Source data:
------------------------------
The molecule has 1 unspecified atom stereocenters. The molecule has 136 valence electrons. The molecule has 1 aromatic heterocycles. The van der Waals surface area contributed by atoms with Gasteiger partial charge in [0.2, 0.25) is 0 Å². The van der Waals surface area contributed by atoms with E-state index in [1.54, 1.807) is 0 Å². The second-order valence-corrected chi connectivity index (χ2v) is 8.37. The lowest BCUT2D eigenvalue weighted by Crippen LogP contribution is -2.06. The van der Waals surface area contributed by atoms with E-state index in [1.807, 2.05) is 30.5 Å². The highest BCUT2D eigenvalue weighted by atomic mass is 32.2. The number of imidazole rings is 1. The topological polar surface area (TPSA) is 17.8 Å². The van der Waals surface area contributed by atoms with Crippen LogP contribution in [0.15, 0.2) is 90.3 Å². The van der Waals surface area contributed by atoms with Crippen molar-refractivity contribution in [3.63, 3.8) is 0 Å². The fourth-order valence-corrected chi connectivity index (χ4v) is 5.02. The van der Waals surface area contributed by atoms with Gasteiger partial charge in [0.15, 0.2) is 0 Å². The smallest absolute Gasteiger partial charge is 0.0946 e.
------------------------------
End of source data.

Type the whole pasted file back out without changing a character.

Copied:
The molecule has 1 unspecified atom stereocenters. The molecule has 136 valence electrons. The molecule has 1 aromatic heterocycles. The van der Waals surface area contributed by atoms with Gasteiger partial charge in [0.2, 0.25) is 0 Å². The van der Waals surface area contributed by atoms with E-state index in [1.54, 1.807) is 0 Å². The second-order valence-corrected chi connectivity index (χ2v) is 8.37. The lowest BCUT2D eigenvalue weighted by Crippen LogP contribution is -2.06. The van der Waals surface area contributed by atoms with E-state index in [1.807, 2.05) is 30.5 Å². The highest BCUT2D eigenvalue weighted by atomic mass is 32.2. The number of imidazole rings is 1. The topological polar surface area (TPSA) is 17.8 Å². The van der Waals surface area contributed by atoms with Crippen LogP contribution in [0.15, 0.2) is 90.3 Å². The van der Waals surface area contributed by atoms with Crippen molar-refractivity contribution in [3.63, 3.8) is 0 Å². The fourth-order valence-corrected chi connectivity index (χ4v) is 5.02. The van der Waals surface area contributed by atoms with Gasteiger partial charge in [0.15, 0.2) is 0 Å². The smallest absolute Gasteiger partial charge is 0.0946 e.